UNITED STATES DISTRICT COURT FOR THE DISTRICT OF COLUMBIA
June 26, 2002
DVIR UNGAR, ET AL., PLAINTIFFS,
THE ISLAMIC REPUBLIC OF IRAN, ET AL., DEFENDANTS.
The opinion of the court was delivered by: James Robertson United States District Judge
Yaron Ungar and his wife Efrat were murdered in a terrorist machine gun attack on June 9, 1996, near Beit Shemesh, Israel. Five Palestinian men took part in the murders. Four of the five were apprehended and confessed to the Ungar murders and to other crimes. In this action, the Estate of Yaron Ungar and members of his family seek to recover compensatory and punitive damages arising from the murders. *fn1
The plaintiffs have sued the Islamic Republic of Iran, the Iranian Ministry of Information and Security (MOIS), and three Iranian government officials in this Court. *fn2 Foreign states and individual officeholders acting in their official capacities are ordinarily immune from suit in our courts, but there are exceptions. One of them, added to the Foreign Sovereign Immunities Act (FSIA) in 1996, is for claims arising out of state-sponsored terrorism. *fn3 The complaint in this case invokes that exception by alleging that the defendant Republic of Iran was and is a state sponsor of terrorism; that the other defendants were and are, respectively, an agency and officials of Iran; and that the murders of Yaron and Efrat Ungar were extra-judicial killings for which the defendants provided "material support or resources" within the meaning of 28 U.S.C. § 1605(a)(7). Complaint ¶¶ 8-12, 15-32. The defendants were served with process pursuant to 28 U.S.C. § 1608, none of them appeared to defend, and their defaults were entered on June 28, 2001. Plaintiffs then moved for a default judgment.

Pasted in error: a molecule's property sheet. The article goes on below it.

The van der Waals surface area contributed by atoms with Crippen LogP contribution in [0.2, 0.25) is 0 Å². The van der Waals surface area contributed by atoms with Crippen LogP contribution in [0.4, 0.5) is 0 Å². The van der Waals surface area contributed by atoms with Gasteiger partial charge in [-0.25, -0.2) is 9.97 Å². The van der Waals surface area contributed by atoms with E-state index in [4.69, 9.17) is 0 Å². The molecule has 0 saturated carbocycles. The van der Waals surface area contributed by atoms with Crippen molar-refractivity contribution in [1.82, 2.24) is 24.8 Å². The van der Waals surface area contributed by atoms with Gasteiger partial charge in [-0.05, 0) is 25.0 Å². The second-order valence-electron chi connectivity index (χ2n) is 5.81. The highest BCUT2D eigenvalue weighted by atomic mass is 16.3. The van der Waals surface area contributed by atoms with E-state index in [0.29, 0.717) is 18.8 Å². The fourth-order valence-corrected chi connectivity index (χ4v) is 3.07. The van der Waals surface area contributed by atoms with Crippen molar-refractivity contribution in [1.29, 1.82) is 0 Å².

If a foreign state is not entitled to immunity on a claim, it will be held liable "in the same manner and to the same extent as a private individual under like circumstances." 28 U.S.C. § 1606. It may be held liable by default, however, only if the claimant "establishes his claim or right to relief by evidence satisfactory to the court." Id. § 1608(e). *fn4 For reasons set forth in a memorandum issued on January 4, 2002, I decided to bifurcate plaintiffs' motion for default judgment and to consider whether plaintiffs had produced satisfactory evidence of the defendants' liability before receiving proof of damages. An evidentiary hearing was set for January 15, 2002. Counsel was directed to focus on three specific questions: "What evidence is there of a causal link between Iran's support for Hamas and the specific attack in this case? What evidence is there of a relationship giving rise to respondeat superior liability? What is the evidence that supports the plaintiffs' civil conspiracy theory?" Memorandum of 1/4/02, at 8.
At the evidentiary hearing, plaintiffs presented documentary evidence and adduced the expert testimony of Ronni Shaked, a former Israeli security commander; Dr. Reuven Paz of the International Policy Institute for Counter-Terrorism in Israel; and Dr. Patrick Clawson of the Washington Institute for Near East Policy. After the hearing, plaintiffs were directed to file English translations of the confessions upon which the expert witnesses, especially Mr. Shaked, relied. Those translations were filed on April 3, 2002.
Findings of Fact
The findings set forth below that deal with Iran's status as a state sponsor of terrorism and with the relationship between Iran and HAMAS are similar to findings made by other judges of this Court in other cases seeking damages for HAMAS attacks from Iran, her agencies, and officials. Weinstein v. Islamic Republic of Iran, 184 F. Supp. 2d 13 (D.D.C. 2002); Mousa v. Islamic Republic of Iran, Civ. No. 00-2096 (D.D.C. Sept. 19, 2001); Eisenfeld v. Islamic Republic of Iran, 172 F. Supp. 2d 1 (D.D.C. 2000).